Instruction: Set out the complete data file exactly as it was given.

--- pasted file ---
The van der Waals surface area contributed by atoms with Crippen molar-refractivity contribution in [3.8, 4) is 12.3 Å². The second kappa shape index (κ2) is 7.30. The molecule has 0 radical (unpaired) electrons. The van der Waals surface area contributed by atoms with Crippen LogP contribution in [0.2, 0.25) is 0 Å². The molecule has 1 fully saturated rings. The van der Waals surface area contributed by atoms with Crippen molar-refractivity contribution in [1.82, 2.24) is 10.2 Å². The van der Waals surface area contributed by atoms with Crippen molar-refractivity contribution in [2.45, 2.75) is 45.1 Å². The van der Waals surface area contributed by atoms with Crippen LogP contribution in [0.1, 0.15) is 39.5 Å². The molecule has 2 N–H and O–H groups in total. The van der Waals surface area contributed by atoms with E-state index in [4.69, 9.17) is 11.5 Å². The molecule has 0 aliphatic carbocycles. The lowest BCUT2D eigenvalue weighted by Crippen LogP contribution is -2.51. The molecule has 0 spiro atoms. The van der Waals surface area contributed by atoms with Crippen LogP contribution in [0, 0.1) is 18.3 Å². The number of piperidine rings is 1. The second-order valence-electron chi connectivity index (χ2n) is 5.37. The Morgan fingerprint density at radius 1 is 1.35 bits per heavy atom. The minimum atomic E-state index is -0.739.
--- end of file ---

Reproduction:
The van der Waals surface area contributed by atoms with Crippen molar-refractivity contribution in [3.8, 4) is 12.3 Å². The second kappa shape index (κ2) is 7.30. The molecule has 0 radical (unpaired) electrons. The van der Waals surface area contributed by atoms with Crippen LogP contribution in [0.2, 0.25) is 0 Å². The molecule has 1 fully saturated rings. The van der Waals surface area contributed by atoms with Crippen molar-refractivity contribution in [1.82, 2.24) is 10.2 Å². The van der Waals surface area contributed by atoms with Crippen molar-refractivity contribution in [2.45, 2.75) is 45.1 Å². The van der Waals surface area contributed by atoms with Crippen LogP contribution in [0.1, 0.15) is 39.5 Å². The molecule has 2 N–H and O–H groups in total. The van der Waals surface area contributed by atoms with E-state index in [4.69, 9.17) is 11.5 Å². The molecule has 0 aliphatic carbocycles. The lowest BCUT2D eigenvalue weighted by Crippen LogP contribution is -2.51. The molecule has 0 spiro atoms. The van der Waals surface area contributed by atoms with Crippen LogP contribution in [0, 0.1) is 18.3 Å². The number of piperidine rings is 1. The second-order valence-electron chi connectivity index (χ2n) is 5.37. The Morgan fingerprint density at radius 1 is 1.35 bits per heavy atom. The minimum atomic E-state index is -0.739.